The man of steel wearing muted colors without the traditional red outer-briefs is not the Superman we grew up knowing. The son of Krypton, who first took refuge on Earth during the 1930s, has evolved with the audiences. Here is a brief, pun intended, look at how much our first superhero has changed and grown since his inception.
Infant Kal-El, the lone survivor of his dying planet Krypton, was sent by his parents in a capsule that landed in the centre of our country. Superman was created by two Jewish teens from Cleveland, artists Jerry Siegel and Joe Shuster. The first copy was released in 1933. However, the iconic cover art that we all are familiar with—Superman lifting a car over his head—was released in June 1938 by Allied Publications which later went on to be known as DC comics. The earlier version of Superman was believed to scale buildings by jumping high, in contrast with the gravity-defying, high-flying Superman we are now familiar with.
The birth of an American Hero
The publishers used the onset of the Second World War when creating new comics for Superman, and people got to see Superman fight Japanese and German spies and also a bunch of mad scientists and the usual mobsters. This was seen in both comics and movies. Superman had made his first screen appearance in 1944 in a series of animated shorts. The Superman catch phrase that we all just love quoting, “It’s a bird! It’s a plane! It’s Superman!” and “Faster than a speeding bullet and stronger than a locomotive” were all created by Max and Dave Fleischer.
Superman as Clark Kent
It was not before 1950 that Superman was shown to have an alter ego as a news reporter by the name Clark Kent which incidentally sounded like Kal-El. Clark Kent worked for the Daily Planet news channel in Metropolis City with Lois Lane, Clark Kent’s love interest. Kirk Alyn was the first actor to play as Superman in the series Superman – Man of Steel. This was also the first instance when we saw Superman battling with his greatest arch-enemy, Lex Luthor.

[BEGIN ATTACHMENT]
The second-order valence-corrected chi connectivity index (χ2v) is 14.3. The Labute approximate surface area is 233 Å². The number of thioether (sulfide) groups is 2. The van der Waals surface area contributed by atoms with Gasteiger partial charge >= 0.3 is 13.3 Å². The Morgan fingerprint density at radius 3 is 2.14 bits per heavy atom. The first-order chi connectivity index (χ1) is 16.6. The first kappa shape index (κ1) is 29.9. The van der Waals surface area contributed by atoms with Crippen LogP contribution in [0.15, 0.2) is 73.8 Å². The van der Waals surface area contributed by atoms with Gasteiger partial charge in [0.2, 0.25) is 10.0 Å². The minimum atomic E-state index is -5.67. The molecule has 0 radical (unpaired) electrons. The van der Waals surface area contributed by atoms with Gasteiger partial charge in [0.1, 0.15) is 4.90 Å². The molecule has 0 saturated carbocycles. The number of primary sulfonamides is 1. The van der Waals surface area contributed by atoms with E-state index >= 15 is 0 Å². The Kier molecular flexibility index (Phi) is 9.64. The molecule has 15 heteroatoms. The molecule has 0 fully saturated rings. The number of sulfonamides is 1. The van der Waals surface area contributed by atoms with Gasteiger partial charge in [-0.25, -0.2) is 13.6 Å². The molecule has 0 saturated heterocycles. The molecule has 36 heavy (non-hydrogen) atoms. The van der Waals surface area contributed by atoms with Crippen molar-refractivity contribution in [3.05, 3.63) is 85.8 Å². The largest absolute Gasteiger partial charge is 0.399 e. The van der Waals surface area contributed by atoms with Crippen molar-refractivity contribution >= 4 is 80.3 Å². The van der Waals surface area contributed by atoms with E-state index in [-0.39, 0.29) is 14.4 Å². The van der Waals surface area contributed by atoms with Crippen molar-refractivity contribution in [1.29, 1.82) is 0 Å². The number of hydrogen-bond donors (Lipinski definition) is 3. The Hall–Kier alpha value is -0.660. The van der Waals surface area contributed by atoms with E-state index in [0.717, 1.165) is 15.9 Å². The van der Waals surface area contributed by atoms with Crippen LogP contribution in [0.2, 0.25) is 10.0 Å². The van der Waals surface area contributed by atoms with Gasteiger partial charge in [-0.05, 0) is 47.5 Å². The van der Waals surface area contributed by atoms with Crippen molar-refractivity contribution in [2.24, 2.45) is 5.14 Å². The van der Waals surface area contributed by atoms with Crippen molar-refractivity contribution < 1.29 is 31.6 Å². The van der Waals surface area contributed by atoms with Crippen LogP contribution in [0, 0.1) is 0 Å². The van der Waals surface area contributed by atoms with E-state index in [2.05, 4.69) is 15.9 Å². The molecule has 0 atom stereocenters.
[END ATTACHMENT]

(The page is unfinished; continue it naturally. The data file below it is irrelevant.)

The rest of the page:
Within two decades of its inception, Superman had become nearly childproof as he exhibited a jocular and cheerful demeanor. This made him appear in the Saturday morning cartoon Super Friends (1972–1985). Super Friends starred Superman, Batman, Robin, Wonder Woman, and Aquaman who fought evil together. Super Friends later came to be known as “The Justice League of America.”
The role model
The year was 1978 when the first modern comic book-based superhero movie was made. It had a certain realism in it as we saw Superman struggling in the physical world to maintain a balance between his romantic life with Lois Lane and his responsibilities to protect the world that had adopted him. This was perfectly exhibited by Christopher Reeve. The first movie of the actor fared very well on the box-office while Superman III and Superman IV: The Quest for Peace doomed the franchise for the next 19 years.
The death of Superman
The world had entered in the early 90s, and Reeves’s Superman franchise had witnessed its end. Alan Moore’s Watchmen and Frank Miller’s The Dark Knight Returns had made Superman obsolete. Superman had become so obsolete that DC decided to kill him off by publishing a comic in the year 1992 titled, “The Death of Superman.” The comic book sees Superman sacrifice himself to save the world from an alien menace—Doomsday. DC had pulled a similar feat with Robin when it experienced a similar slump. However, killing the first American superhero did not go down well with ardent fans. This made DC create a storyline in a way that indicated Superman’s rebirth.
Return of the superhero
After almost two decades of failed attempts and disastrous scripts, the man of steel finally returned in the form of Brandon Routh in Superman Returns in the year 2006. Thanks to Bryan Singer, comic book-based superhero movies were taken to the next level by means of Superman Returns and the X-Men franchise. The film was fairly a reverent and somber affair.
Singer and Routh had planned to make a sequel; however, Warner Bros chose to go with The Dark Knight masterminds, Christopher Nolan and David Goyer who casted Henry Cavill as Superman in their movie Man of Steel in the year 2013.
Whether or not Henry Cavill gets to don the Superman cape in the future installments, one thing is for certain, we will always adore watching our favorite superhero reinvent and evolve with time.